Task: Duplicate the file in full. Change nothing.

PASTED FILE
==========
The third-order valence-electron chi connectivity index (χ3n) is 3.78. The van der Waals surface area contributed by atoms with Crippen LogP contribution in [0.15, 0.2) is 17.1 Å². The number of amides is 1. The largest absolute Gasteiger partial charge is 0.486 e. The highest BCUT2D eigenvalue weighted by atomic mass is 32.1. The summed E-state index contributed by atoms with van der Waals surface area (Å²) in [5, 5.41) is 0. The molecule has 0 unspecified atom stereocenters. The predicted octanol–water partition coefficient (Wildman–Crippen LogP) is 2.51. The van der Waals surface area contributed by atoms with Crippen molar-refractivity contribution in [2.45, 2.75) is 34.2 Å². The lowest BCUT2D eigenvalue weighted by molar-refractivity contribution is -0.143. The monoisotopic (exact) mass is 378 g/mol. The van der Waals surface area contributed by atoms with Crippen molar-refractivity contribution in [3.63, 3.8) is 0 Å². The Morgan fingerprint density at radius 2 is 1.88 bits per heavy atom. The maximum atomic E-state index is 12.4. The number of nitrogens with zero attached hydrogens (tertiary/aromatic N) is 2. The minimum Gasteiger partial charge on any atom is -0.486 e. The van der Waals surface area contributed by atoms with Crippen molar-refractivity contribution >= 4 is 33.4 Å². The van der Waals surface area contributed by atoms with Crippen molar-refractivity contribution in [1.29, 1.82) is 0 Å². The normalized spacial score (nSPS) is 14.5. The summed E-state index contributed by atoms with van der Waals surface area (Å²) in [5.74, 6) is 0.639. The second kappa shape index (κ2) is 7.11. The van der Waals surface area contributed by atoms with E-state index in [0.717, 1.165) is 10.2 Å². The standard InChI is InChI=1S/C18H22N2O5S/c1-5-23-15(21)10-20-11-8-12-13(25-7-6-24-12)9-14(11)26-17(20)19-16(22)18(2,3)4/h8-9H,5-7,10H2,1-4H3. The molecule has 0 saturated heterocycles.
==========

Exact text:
The third-order valence-electron chi connectivity index (χ3n) is 3.78. The van der Waals surface area contributed by atoms with Crippen LogP contribution in [0.15, 0.2) is 17.1 Å². The number of amides is 1. The largest absolute Gasteiger partial charge is 0.486 e. The highest BCUT2D eigenvalue weighted by atomic mass is 32.1. The summed E-state index contributed by atoms with van der Waals surface area (Å²) in [5, 5.41) is 0. The molecule has 0 unspecified atom stereocenters. The predicted octanol–water partition coefficient (Wildman–Crippen LogP) is 2.51. The van der Waals surface area contributed by atoms with Crippen molar-refractivity contribution in [2.45, 2.75) is 34.2 Å². The lowest BCUT2D eigenvalue weighted by molar-refractivity contribution is -0.143. The monoisotopic (exact) mass is 378 g/mol. The van der Waals surface area contributed by atoms with Crippen molar-refractivity contribution in [3.63, 3.8) is 0 Å². The Morgan fingerprint density at radius 2 is 1.88 bits per heavy atom. The maximum atomic E-state index is 12.4. The number of nitrogens with zero attached hydrogens (tertiary/aromatic N) is 2. The minimum Gasteiger partial charge on any atom is -0.486 e. The van der Waals surface area contributed by atoms with Crippen molar-refractivity contribution >= 4 is 33.4 Å². The van der Waals surface area contributed by atoms with Crippen molar-refractivity contribution in [1.29, 1.82) is 0 Å². The normalized spacial score (nSPS) is 14.5. The summed E-state index contributed by atoms with van der Waals surface area (Å²) in [5.74, 6) is 0.639. The second kappa shape index (κ2) is 7.11. The van der Waals surface area contributed by atoms with E-state index in [0.717, 1.165) is 10.2 Å². The standard InChI is InChI=1S/C18H22N2O5S/c1-5-23-15(21)10-20-11-8-12-13(25-7-6-24-12)9-14(11)26-17(20)19-16(22)18(2,3)4/h8-9H,5-7,10H2,1-4H3. The molecule has 0 saturated heterocycles.